Confession of Murder (내가 살인범이다, Jung Byung-gil, 2012)

Confession of murder posterThe UK does not have a statute of limitations for criminal cases, only for civil ones, so if you want to be certain you’ve got away with murder you’ll need to wait until the very end and offer only a deathbed confession. In Korea, however, the statute of limitations on murder is (or was, at least, in 2012) 15 years so after that time you can even go on TV and tell everyone you’re a serial killer and all that will happen is that you’ll suddenly become a media darling beloved by a hundred giddy schools. Such is the premise behind Jung Byung-gil’s complicated mystery thriller Confession of Murder (내가 살인범이다, Naega Salinbeomida) in which a grizzled detective and the bereaved relatives try to cope with their guilt and desire for revenge by enacting their own kind of justice on a self-confessed serial killer.

15 years ago, Detective Choi (Jung Jae-young) let a serial killer get away with only a scar on his cheek and the killer’s promise of reunion to show for it. 10 women are dead and Choi’s own fiancée missing presumed among the victims, and with the statute of limitations about to expire it appears that the killer will get away with his heinous crimes having successfully outlived justice. On the day the killer is officially off the hook, one of the victim’s sons commits suicide, further adding to Choi’s sense of inadequacy in being unable to bring the killer to justice within the time limit.

Two years on from the limitation passing, a handsome young man steps into the limelight with a book called “Confession of Murder” which claims to be an exposé on his reign of killing. Lee (Park Si-hoo) with his pop idol good looks and suave manner quickly becomes a media sensation despite the discomfort of some that he is profiting from the deaths of his innocent victims whom he has also robbed of justice even if he claims to be remorseful and to have reformed. Detective Choi has his doubts about the killer’s account and particularly about the possible 11th victim whose body has never been found.

Aside from the intrigue surrounding the true identity of the killer (or killers), Confession of Murder has a few difficult questions to ask about the nature of fame and the cult of celebrity. Lee has just confessed to a brutal series of unsolved killings of women, but thanks to his boy band good looks and impressive media marketing campaign he’s already amassed a fan club of adoring young girls including three rowdy high schoolers we first meet in Choi’s prison cells. Having escaped justice, Lee feels secure enough in his legal protections to crow not only about his crimes but in having gotten away with them so skilfully. His book becomes a best seller and his TV appearances hotly anticipated even if the fascination behind them maybe more ghoulish than intellectual or steeped in admiration.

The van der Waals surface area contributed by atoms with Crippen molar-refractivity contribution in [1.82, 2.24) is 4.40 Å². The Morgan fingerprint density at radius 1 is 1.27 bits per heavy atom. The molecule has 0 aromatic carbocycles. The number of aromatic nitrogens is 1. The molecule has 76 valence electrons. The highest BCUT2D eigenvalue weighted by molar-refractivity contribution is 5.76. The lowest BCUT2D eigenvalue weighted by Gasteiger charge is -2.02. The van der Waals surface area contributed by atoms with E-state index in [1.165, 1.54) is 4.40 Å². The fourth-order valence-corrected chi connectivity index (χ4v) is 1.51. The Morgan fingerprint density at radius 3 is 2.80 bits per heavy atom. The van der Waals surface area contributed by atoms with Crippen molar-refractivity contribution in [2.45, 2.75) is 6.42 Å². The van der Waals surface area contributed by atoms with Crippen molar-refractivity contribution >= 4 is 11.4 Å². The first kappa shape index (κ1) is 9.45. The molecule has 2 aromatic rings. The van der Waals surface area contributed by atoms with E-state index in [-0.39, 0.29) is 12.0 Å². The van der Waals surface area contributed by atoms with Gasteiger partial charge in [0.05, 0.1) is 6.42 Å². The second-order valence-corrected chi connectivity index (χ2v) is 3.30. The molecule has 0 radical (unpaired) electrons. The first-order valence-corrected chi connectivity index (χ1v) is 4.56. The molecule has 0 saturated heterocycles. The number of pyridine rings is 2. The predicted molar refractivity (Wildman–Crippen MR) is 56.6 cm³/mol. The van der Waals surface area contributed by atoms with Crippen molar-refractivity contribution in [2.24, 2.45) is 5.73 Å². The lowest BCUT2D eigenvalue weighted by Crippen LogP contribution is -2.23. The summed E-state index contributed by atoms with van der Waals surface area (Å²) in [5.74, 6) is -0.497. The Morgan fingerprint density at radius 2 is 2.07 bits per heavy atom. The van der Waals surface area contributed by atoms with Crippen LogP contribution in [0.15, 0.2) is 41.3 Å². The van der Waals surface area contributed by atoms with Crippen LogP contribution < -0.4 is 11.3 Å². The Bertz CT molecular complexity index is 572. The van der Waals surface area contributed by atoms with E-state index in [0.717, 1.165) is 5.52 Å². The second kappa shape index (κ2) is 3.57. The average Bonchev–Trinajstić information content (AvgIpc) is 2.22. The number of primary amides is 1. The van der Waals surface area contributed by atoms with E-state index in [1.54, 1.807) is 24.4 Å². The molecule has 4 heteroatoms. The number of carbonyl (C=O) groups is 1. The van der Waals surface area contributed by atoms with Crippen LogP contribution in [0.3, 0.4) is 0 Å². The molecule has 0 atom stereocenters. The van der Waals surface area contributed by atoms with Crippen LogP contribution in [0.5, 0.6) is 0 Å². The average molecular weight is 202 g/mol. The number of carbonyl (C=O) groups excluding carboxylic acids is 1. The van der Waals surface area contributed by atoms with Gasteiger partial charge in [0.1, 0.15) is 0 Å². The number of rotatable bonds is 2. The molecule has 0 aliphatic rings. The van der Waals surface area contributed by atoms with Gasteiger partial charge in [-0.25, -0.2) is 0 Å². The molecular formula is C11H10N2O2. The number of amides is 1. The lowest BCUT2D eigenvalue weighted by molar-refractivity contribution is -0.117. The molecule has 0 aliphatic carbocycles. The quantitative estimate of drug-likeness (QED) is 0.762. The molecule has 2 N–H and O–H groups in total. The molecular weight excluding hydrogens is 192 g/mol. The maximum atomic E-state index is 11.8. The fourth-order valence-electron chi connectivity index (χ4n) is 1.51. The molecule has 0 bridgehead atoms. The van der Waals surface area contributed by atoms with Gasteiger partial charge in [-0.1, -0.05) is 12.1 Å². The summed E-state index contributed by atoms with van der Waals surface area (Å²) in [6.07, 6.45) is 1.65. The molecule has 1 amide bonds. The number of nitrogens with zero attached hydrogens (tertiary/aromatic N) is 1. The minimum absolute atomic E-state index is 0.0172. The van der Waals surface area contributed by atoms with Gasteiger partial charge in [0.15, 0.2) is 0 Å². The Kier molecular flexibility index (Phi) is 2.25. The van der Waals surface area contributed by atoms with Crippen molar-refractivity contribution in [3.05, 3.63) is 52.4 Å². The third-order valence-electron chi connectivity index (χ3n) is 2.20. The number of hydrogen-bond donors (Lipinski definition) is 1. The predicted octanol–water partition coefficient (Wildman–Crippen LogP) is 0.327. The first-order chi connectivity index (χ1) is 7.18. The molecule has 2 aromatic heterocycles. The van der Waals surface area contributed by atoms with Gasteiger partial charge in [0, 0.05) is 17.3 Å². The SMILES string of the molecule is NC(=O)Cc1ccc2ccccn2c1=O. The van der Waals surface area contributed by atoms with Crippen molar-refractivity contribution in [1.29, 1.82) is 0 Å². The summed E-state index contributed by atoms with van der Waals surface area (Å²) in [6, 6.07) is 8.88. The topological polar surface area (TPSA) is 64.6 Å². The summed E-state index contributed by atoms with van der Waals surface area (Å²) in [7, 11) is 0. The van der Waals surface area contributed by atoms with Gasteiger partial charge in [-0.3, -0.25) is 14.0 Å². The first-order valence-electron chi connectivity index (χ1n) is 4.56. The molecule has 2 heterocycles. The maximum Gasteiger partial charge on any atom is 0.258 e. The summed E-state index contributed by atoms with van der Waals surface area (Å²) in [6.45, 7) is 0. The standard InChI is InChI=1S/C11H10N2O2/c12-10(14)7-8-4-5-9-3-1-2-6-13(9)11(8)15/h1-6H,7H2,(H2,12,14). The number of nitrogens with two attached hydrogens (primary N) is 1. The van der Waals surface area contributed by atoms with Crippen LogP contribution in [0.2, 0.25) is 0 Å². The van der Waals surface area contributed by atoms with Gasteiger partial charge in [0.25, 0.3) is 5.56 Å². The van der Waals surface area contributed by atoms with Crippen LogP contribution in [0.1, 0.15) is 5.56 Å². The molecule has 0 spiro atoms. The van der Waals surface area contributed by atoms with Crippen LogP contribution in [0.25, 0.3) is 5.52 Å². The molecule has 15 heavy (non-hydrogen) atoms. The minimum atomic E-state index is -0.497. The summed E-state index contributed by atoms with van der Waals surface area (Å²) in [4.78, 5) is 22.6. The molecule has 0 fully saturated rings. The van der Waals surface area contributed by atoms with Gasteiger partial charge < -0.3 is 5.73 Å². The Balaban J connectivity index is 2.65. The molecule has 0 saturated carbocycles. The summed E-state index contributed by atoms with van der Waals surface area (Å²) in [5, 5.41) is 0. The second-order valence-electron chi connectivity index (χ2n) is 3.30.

What Lee exposes is a set of judicial double standards in which a man who has not paid for crimes he freely admits committing can be allowed to remain free and even use those same crimes to build a new life for himself by exploiting them for financial and social gains. The families of the bereaved, denied justice, seek their own – as does Choi even if he does it as a serving law enforcement officer. The lines between justice and revenge become ever blurred as the killer subverts the protections of the law as weapons against those who would seek to see that his crimes are properly served by it.

Meanwhile, Jung veers wildly between taught psychological thriller and absurd action drama in which an attempt to kidnap the killer is made by throwing poisonous snakes at him and then stealing him away in a fake ambulance which soon gives way to a lengthy motorway chase. The action sequences, often unexpected, are brilliantly choreographed set pieces of frenzied attack and retreat in which the outcome is perpetually uncertain. Uncertainty is certainly something Jung is adept at using as his narrative becomes ever more convoluted and intentions increasingly cloudy.